Advice for people who want to do a 180° career change

CareerChange-300x300Hello, this is Laura Lee Rose – author of the business and time management books TimePeace: Making peace with time  and The Book of Answers: 105 Career Critical Situations– and I am a business and efficiency coach that specializes in time management, project management and work-life balance strategies.

This week’s topic was “Advice for people who want to do a 180° career change”

What steps do you take to succeed?

Very rarely is that 180° degree career change.  Even when you think you are doing a complete change in careers, you carry with you a set of transferable skills that translate nicely into the next new chapter of your life.  The recommendation is to highlight those shared traits and illustrate how they were the foundations of your next step.  Don’t highlight the differences in your career choices.  Instead highlight the similarities.  Make them understand that this “new career” is the natural next logical step in your advancement (not something totally new).

Some examples of transferable skills can be (but not limited to):

  1. Organizational skills
  2. Multitasking
  3. Project management
  4. Customer Service and Satisfaction
  5. Customer Advocacy
  6. Writing/Editing
  7. Creating/Innovation
  8. Process Improvement – Quality Assurance
  9. Detail oriented
  10. Problem Solving
  11. Solution oriented
  12. Time management

Even a pastry chef and a surgeon (careers you may feel have nothing in common) will have transferable skills in common.  It is the transferable skills that make us excel in a multitude of environments.

What’s the first step in transitioning into a different career?

One recommendation is to start building your Press Kit or portfolio on your new career now, when you are still in your current career.  The assumption is that you are already following your passions in the form of a side-job or hobby.  Take that hobby to the next step.

For instance, what if your new ‘wish list’ career is that pastry chef?  Chances are that you are already baking for your family and friends.  You are already conducting catering service for your community of followers.  There are several steps you can take, while you are still in your current career.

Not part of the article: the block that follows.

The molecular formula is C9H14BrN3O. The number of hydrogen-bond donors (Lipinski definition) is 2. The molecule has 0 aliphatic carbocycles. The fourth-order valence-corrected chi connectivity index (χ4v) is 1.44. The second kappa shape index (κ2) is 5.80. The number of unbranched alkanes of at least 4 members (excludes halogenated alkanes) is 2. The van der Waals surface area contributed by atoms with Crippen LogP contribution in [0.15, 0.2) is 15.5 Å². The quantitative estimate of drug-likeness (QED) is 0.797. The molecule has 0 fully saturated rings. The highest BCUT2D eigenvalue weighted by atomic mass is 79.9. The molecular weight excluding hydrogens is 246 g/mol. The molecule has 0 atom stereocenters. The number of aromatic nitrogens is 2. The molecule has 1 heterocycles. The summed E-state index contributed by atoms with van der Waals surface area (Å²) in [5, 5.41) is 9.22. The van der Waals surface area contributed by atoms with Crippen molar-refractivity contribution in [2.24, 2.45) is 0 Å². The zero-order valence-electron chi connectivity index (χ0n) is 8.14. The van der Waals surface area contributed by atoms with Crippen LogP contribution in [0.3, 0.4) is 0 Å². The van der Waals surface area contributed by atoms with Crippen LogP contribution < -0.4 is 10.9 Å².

1)    Take pictures and video of your pastry and catering events.

2)    Create your pastry website, logo and brand

3)    Create your brochures and business cards

4)    Collect testimonials from friends, family and your community

5)    Create your facebook and linkedin social media pages

6)    Take culinary classes in your desired wish list career

7)    Start blogging and send out social media posting that illustrate your expertise

8)    Publicize that you are available for catering events

9)    Collaborate with other entrepreneurs and offer to cater their catalyst events

10) Give your pastry as appreciation gifts at your office

11) Offer to cater the office parties and meetings

12) Create your pastry business plan

13) Create a resume based on your graphics experience and client testimonials

The goal is to start building and collecting the proper experience and resume, while you are still in your current career.

What if you are current a teacher’s assistant and you want to break into graphic design.

  • Highlight your training materials and your PowerPoint and graphic tools used in your previous teaching position.
  • Highlight and/or create a portfolio of your graphic designs and presentations.
  • Obtain your certification in graphic designs.
  • Offer your services to some non-profits or small business owners.  Then use their testimonials in your portfolio.
  • Update your social media pages with your graphic designs
  • Create a resume based on your graphics experience and client testimonials

The goal is to jump from engineer to management.  What steps to you take?

  • Take leadership and management course
  • Offer your services to sibling departments
  • Propose a money-saving project and lead it
  • Create a small team on your project idea and lead it
  • Accept a project management position for a non-profit or community volunteer position.
  • Update our resume with these experiences

Final tip is to create an Individual Development Plan.  Outline your gaps between where you are and where you want to be.  Identify the steps, tools, studies or certifications that you need to accomplish those goals.  And setup your milestones, deadlines, accountability partners, and reasonable forcing functions to assure success.

In the IT Professional Development Toolkit, I go into the: who, what, where, when and how to accomplish all of the above. I also have a transferable skill worksheet.

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